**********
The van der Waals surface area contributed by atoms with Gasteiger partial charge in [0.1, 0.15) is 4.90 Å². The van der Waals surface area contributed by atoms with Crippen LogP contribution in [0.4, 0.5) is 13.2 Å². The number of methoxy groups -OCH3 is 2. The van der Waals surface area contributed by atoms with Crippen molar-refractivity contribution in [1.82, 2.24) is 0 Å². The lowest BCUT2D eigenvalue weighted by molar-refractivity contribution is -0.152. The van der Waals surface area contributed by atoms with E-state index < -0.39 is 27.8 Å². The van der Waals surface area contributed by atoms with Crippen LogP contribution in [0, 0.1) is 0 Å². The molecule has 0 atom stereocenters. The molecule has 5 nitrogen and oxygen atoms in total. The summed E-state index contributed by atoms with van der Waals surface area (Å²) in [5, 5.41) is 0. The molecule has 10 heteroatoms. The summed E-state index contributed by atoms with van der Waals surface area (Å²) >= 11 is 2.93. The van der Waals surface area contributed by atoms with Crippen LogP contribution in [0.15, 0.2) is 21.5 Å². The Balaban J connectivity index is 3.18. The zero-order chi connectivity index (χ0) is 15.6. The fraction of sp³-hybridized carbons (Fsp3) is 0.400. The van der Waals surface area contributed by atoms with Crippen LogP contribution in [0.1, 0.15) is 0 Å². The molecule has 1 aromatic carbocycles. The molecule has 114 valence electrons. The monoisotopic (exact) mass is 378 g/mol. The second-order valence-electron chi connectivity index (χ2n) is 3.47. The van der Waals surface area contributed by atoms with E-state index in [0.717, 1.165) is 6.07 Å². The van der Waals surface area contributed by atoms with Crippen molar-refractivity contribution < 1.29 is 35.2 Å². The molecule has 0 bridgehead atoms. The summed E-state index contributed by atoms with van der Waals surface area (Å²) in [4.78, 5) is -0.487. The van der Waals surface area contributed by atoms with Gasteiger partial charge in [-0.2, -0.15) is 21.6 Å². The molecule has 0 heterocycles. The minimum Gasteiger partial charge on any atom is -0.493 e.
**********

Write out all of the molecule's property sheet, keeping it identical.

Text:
The van der Waals surface area contributed by atoms with Gasteiger partial charge in [0.1, 0.15) is 4.90 Å². The van der Waals surface area contributed by atoms with Crippen LogP contribution in [0.4, 0.5) is 13.2 Å². The number of methoxy groups -OCH3 is 2. The van der Waals surface area contributed by atoms with Crippen molar-refractivity contribution in [1.82, 2.24) is 0 Å². The lowest BCUT2D eigenvalue weighted by molar-refractivity contribution is -0.152. The van der Waals surface area contributed by atoms with E-state index < -0.39 is 27.8 Å². The van der Waals surface area contributed by atoms with Crippen LogP contribution in [0, 0.1) is 0 Å². The molecule has 0 atom stereocenters. The molecule has 5 nitrogen and oxygen atoms in total. The summed E-state index contributed by atoms with van der Waals surface area (Å²) in [5, 5.41) is 0. The molecule has 10 heteroatoms. The summed E-state index contributed by atoms with van der Waals surface area (Å²) >= 11 is 2.93. The van der Waals surface area contributed by atoms with Crippen LogP contribution in [0.15, 0.2) is 21.5 Å². The Balaban J connectivity index is 3.18. The zero-order chi connectivity index (χ0) is 15.6. The fraction of sp³-hybridized carbons (Fsp3) is 0.400. The van der Waals surface area contributed by atoms with Crippen LogP contribution in [0.1, 0.15) is 0 Å². The molecule has 1 aromatic carbocycles. The molecule has 114 valence electrons. The monoisotopic (exact) mass is 378 g/mol. The second-order valence-electron chi connectivity index (χ2n) is 3.47. The van der Waals surface area contributed by atoms with E-state index in [0.717, 1.165) is 6.07 Å². The van der Waals surface area contributed by atoms with Crippen molar-refractivity contribution < 1.29 is 35.2 Å². The molecule has 0 bridgehead atoms. The summed E-state index contributed by atoms with van der Waals surface area (Å²) in [4.78, 5) is -0.487. The van der Waals surface area contributed by atoms with Gasteiger partial charge in [-0.2, -0.15) is 21.6 Å². The molecule has 0 heterocycles. The minimum Gasteiger partial charge on any atom is -0.493 e.